big-smartphone-camera-shootout

Update: The poll is now closed!! The results are in: which smartphone took each image and which have you voted as your favourite device? Check out the results!

Original post: With every announcement of a new flagship, we hear companies claim that they have improved and advanced their camera and it is the best they’ve ever put, and there’s a good reason for that: for many people, smartphones have become the only camera they need.

In the case of Sony, LG, Samsung and Apple, each company has promised improved cameras in its latest flagship smartphones, but do any of them come close to matching a dedicated camera? Have we finally reached the stage where a smartphone can beat a DSLR camera?

To test this, we took our trusty Canon EOS 70D (with a 18-55m Sigma f/2.8 lens) into London along with the cameras found on the Sony Xperia Z5 (in full 23MP mode, not Sony’s preferred 8MP oversampling mode), LG G4, Samsung Galaxy Note 5 and the Apple iPhone 6S. Read on to find out who wins.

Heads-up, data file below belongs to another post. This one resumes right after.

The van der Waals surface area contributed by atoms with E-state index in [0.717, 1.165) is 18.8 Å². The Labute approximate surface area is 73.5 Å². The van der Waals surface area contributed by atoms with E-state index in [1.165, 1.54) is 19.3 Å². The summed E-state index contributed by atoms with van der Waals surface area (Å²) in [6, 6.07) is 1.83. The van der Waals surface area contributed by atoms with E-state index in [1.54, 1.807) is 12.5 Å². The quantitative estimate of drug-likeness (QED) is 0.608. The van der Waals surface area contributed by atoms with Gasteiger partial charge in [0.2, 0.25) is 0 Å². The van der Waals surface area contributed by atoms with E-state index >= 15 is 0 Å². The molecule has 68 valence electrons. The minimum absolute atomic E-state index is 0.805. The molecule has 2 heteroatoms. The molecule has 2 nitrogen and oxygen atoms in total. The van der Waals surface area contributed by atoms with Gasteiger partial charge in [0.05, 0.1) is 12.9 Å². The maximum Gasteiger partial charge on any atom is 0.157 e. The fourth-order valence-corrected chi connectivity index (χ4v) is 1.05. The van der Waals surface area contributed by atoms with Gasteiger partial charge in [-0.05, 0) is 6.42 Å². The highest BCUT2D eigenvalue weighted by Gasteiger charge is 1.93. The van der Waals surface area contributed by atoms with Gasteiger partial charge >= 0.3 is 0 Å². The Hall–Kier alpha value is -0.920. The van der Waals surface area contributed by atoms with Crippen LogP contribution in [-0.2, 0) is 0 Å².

Like our previous blind camera shootout, we’re not telling you which smartphone took each image but this time, we have an image from the Canon EOS 70D as a control shot. When deciding which smartphone camera is the best, refer to the control image and vote for which you think is the closest.

N.B. As the Xperia Z5 comes with HDR turned on by default (and no way to turn it off unless you switch to manual mode), all phones had Auto HDR turned on by default. The EOS 70D images were edited post-capture to reflect HDR and are most representative of the scene. All the images captured have been cropped to 16×9 aspect ratio.

The cameras in numbers…

Before we run through the various galleries, let’s take a quick look at the various camera specs of each smartphone:

 Sony Xperia Z5Galaxy Note 5LG G4Apple iPhone 6S
Resolution:23MP (5520x4140)16MP (5312x2988)16MP (5312x2988)12MP (4032x3024)
Focus:Hybrid AFAutofocusLaser AutofocusPhase Detection AF
Flash:dual LEDdual LEDdual LEDdual LED
Manual controls?YesYesYespartial
Aperture:f/2.0f/1.9f/1.8f/2.2
Focal Length:24mm28mm28mm29mm
Camera Sensor Size:1/2.3"1/2.6"1/2.6"1/3"
Pixel Size:TBC1.12µm1.12µm1.22µm
Stabilisation:
Features:
Effective
Stabilisation
OISOIS
Colour Spectrum Sensor
Digital Image
Stabilisation
Front Camera5MP5MP8MP5MP

Numbers are only one part of the equation and while you could make a decision on which is best just based on the specs, we all know that cameras and images are about more than megapixels, and algorithms and processing play a large part. Clear your mind, settle down and let’s check out which smartphone camera really is the best.

Let the voting begin: